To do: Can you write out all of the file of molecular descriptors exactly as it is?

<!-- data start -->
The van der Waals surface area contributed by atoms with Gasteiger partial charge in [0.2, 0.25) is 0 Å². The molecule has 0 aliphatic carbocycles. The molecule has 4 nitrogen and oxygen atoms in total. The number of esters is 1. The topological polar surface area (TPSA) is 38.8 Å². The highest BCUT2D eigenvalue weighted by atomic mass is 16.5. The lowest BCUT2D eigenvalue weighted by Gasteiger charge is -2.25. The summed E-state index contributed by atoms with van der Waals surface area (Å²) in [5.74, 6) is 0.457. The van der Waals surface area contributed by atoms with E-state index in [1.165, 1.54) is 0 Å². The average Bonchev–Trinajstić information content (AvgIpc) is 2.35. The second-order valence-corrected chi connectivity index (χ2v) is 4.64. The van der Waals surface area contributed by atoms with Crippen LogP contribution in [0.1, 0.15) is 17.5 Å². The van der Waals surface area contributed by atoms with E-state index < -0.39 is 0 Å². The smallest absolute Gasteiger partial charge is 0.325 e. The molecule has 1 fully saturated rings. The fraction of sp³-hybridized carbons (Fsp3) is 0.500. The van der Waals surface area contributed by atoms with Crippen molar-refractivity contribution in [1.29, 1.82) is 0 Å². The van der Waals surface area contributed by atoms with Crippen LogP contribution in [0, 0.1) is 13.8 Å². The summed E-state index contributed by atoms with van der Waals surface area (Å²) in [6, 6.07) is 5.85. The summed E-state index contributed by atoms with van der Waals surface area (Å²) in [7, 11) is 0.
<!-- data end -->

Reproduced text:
The van der Waals surface area contributed by atoms with Gasteiger partial charge in [0.2, 0.25) is 0 Å². The molecule has 0 aliphatic carbocycles. The molecule has 4 nitrogen and oxygen atoms in total. The number of esters is 1. The topological polar surface area (TPSA) is 38.8 Å². The highest BCUT2D eigenvalue weighted by atomic mass is 16.5. The lowest BCUT2D eigenvalue weighted by Gasteiger charge is -2.25. The summed E-state index contributed by atoms with van der Waals surface area (Å²) in [5.74, 6) is 0.457. The van der Waals surface area contributed by atoms with E-state index in [1.165, 1.54) is 0 Å². The average Bonchev–Trinajstić information content (AvgIpc) is 2.35. The second-order valence-corrected chi connectivity index (χ2v) is 4.64. The van der Waals surface area contributed by atoms with Crippen LogP contribution in [0.1, 0.15) is 17.5 Å². The van der Waals surface area contributed by atoms with E-state index < -0.39 is 0 Å². The smallest absolute Gasteiger partial charge is 0.325 e. The molecule has 1 fully saturated rings. The fraction of sp³-hybridized carbons (Fsp3) is 0.500. The van der Waals surface area contributed by atoms with Crippen molar-refractivity contribution in [1.29, 1.82) is 0 Å². The van der Waals surface area contributed by atoms with Crippen LogP contribution in [0, 0.1) is 13.8 Å². The summed E-state index contributed by atoms with van der Waals surface area (Å²) in [6, 6.07) is 5.85. The summed E-state index contributed by atoms with van der Waals surface area (Å²) in [7, 11) is 0.